Imagination creates power to perceive unity in the multiplicity of our experience; the creative genius is the ability to create new unity out of existing things. Imagination is not apart from nature. It is present as a power in nature from the beginning of the creation. Imagination is the ability to make a picture in mind, the part of mind that does it.
The romantic poet Samuel Taylor Coleridge (1722- 1834), although he wrote no single treatise on the imagination, is considered the central figure in its modern development. S.T Coleridge a famous and prominent romantic writer brought something new to his age and something new for the coming ages to explore. Famous for his creative works like The Rime of Ancient Mariner and Kubla Khan Coleridge is also known for his precious view on works of William Shakespeare and other literary faculties like primary and secondary imagination. Coleridge owed his interest in the study of imagination to Wordsworth. But Wordsworth was interested only in the practice of poetry and he considered only the impact of imagination on poetry; Coleridge on the other hand, is interested in the theory of imagination. He is the first critic to study the nature of imagination and examine its role in creative activity. Secondly, while Wordsworth uses Fancy and Imagination almost as synonyms, Coleridge is the first critic to distinguish between them and define their respective roles. He drew on most of the major work that preceded him, including the biblical, classical and medieval sources as well as the most important thinkers like Kant and contemporaries like Schelling. Coleridge offered no system to support his views of imagination, but the insight and argument scattered throughout his works finally yield a coherent and important work of literary theory and criticism is his Biographia Literaria (1817), in which he acknowledges his debts to such thinkers as Kant and Schelling. Biographia Literaria which has another title as Biographia Literaria; or Biographical Sketches of MY LITERARY LIFE and OPINIONS. It is known as autobiography in discourse by S.T. Coleridge. The work is long and seemingly loosely structured, and although there are autobiographical elements, it is not a straightforward or linear autobiography rather meditative. The work was not intended to be a long work rather was planned as a mere preface to his creative works as Lyrical Ballad explaining and justifying his own style and practice in poetry. The work grew to a literary autobiography, including, together with many facts concerning his education and studies and his early literary adventures, an extended criticism of William Wordsworth’s theory of poetry as given in the preface to the Lyrical Ballads (a work on which Coleridge collaborated), and a statement of Coleridge's philosophical views.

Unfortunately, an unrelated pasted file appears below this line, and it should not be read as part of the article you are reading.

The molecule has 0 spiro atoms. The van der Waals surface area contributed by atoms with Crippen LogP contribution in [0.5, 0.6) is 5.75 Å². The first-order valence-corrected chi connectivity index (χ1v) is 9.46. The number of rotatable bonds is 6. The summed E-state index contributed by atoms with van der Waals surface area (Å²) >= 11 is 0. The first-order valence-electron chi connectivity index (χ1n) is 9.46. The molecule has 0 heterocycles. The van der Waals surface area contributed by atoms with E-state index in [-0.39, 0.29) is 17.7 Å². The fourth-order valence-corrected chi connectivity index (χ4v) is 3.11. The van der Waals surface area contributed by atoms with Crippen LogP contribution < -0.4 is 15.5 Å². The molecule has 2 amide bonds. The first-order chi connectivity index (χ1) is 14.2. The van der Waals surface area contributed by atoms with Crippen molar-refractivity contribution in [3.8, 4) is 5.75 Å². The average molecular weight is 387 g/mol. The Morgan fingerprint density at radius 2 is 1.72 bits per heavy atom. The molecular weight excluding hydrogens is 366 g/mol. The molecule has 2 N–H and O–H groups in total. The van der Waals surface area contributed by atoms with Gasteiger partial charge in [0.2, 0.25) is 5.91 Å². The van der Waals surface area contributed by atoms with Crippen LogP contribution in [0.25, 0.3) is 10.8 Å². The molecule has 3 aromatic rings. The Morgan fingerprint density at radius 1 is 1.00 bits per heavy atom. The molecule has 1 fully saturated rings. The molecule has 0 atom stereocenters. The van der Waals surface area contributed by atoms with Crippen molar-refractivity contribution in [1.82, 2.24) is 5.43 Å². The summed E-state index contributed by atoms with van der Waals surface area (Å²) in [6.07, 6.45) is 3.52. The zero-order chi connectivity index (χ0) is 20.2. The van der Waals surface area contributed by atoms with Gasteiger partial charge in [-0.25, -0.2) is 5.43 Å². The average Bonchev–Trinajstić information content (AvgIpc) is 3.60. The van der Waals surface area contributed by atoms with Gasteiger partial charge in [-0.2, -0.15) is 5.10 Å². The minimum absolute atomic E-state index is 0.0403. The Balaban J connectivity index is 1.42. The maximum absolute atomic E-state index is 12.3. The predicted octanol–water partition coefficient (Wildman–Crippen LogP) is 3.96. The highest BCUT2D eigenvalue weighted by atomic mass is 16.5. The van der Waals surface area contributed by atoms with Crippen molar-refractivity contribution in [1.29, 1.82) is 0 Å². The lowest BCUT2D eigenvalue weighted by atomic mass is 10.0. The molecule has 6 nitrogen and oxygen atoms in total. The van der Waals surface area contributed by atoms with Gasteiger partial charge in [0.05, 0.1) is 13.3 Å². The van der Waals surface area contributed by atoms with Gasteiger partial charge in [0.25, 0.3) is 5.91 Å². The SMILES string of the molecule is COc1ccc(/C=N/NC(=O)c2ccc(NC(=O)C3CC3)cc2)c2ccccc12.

Cite this article:
Ritu Rani . Samuel Taylor Coleridge: The Notion of Fancy and Imagination. Research J. Humanities and Social Sciences. 4(3): July-September, 2013, 410-411
Ritu Rani . Samuel Taylor Coleridge: The Notion of Fancy and Imagination. Research J. Humanities and Social Sciences. 4(3): July-September, 2013, 410-411 Available on: https://www.rjhssonline.com/AbstractView.aspx?PID=2013-4-3-23